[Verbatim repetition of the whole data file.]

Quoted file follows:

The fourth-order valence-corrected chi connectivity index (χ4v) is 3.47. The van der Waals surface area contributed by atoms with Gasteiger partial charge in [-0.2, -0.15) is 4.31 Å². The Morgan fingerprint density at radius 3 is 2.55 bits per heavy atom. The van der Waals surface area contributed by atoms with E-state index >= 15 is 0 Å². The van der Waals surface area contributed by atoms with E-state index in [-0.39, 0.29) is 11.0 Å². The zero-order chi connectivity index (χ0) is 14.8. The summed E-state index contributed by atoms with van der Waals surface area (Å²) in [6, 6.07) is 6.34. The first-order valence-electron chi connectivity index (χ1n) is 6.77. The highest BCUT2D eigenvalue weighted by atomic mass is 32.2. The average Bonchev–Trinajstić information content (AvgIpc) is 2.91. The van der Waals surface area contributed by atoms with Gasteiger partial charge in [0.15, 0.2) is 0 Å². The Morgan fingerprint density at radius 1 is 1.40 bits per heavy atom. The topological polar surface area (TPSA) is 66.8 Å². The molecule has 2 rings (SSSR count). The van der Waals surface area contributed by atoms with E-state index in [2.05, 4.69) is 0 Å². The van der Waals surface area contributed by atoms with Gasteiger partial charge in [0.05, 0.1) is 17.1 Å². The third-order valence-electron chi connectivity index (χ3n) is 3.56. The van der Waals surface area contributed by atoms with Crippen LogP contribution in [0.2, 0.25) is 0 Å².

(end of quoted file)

The fourth-order valence-corrected chi connectivity index (χ4v) is 3.47. The van der Waals surface area contributed by atoms with Gasteiger partial charge in [-0.2, -0.15) is 4.31 Å². The Morgan fingerprint density at radius 3 is 2.55 bits per heavy atom. The van der Waals surface area contributed by atoms with E-state index >= 15 is 0 Å². The van der Waals surface area contributed by atoms with E-state index in [-0.39, 0.29) is 11.0 Å². The zero-order chi connectivity index (χ0) is 14.8. The summed E-state index contributed by atoms with van der Waals surface area (Å²) in [6, 6.07) is 6.34. The first-order valence-electron chi connectivity index (χ1n) is 6.77. The highest BCUT2D eigenvalue weighted by atomic mass is 32.2. The average Bonchev–Trinajstić information content (AvgIpc) is 2.91. The van der Waals surface area contributed by atoms with Gasteiger partial charge in [0.15, 0.2) is 0 Å². The Morgan fingerprint density at radius 1 is 1.40 bits per heavy atom. The topological polar surface area (TPSA) is 66.8 Å². The molecule has 2 rings (SSSR count). The van der Waals surface area contributed by atoms with E-state index in [2.05, 4.69) is 0 Å². The van der Waals surface area contributed by atoms with Gasteiger partial charge in [0.05, 0.1) is 17.1 Å². The third-order valence-electron chi connectivity index (χ3n) is 3.56. The van der Waals surface area contributed by atoms with Crippen LogP contribution in [0.2, 0.25) is 0 Å².